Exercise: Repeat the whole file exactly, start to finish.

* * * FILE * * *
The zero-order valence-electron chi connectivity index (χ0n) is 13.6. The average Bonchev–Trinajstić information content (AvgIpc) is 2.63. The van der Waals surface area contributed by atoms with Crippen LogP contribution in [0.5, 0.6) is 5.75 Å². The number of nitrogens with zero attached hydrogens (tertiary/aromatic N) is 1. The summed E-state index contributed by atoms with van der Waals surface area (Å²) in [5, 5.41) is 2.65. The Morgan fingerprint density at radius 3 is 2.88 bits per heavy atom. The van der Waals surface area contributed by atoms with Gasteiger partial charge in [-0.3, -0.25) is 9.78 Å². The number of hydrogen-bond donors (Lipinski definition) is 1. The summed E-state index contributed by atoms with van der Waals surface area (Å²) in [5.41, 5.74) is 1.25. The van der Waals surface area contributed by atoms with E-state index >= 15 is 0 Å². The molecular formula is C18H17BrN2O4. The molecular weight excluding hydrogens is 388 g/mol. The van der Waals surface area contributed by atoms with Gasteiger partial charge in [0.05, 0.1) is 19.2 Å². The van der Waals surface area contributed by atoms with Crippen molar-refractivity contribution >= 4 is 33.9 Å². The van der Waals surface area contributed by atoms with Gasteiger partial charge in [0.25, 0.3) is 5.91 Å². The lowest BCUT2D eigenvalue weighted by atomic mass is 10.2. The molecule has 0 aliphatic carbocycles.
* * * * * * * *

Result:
The zero-order valence-electron chi connectivity index (χ0n) is 13.6. The average Bonchev–Trinajstić information content (AvgIpc) is 2.63. The van der Waals surface area contributed by atoms with Crippen LogP contribution in [0.5, 0.6) is 5.75 Å². The number of nitrogens with zero attached hydrogens (tertiary/aromatic N) is 1. The summed E-state index contributed by atoms with van der Waals surface area (Å²) in [5, 5.41) is 2.65. The Morgan fingerprint density at radius 3 is 2.88 bits per heavy atom. The van der Waals surface area contributed by atoms with Gasteiger partial charge in [-0.3, -0.25) is 9.78 Å². The number of hydrogen-bond donors (Lipinski definition) is 1. The summed E-state index contributed by atoms with van der Waals surface area (Å²) in [5.41, 5.74) is 1.25. The van der Waals surface area contributed by atoms with E-state index >= 15 is 0 Å². The molecular formula is C18H17BrN2O4. The molecular weight excluding hydrogens is 388 g/mol. The van der Waals surface area contributed by atoms with Gasteiger partial charge in [0.05, 0.1) is 19.2 Å². The van der Waals surface area contributed by atoms with Crippen molar-refractivity contribution >= 4 is 33.9 Å². The van der Waals surface area contributed by atoms with Gasteiger partial charge in [0.25, 0.3) is 5.91 Å². The lowest BCUT2D eigenvalue weighted by atomic mass is 10.2. The molecule has 0 aliphatic carbocycles.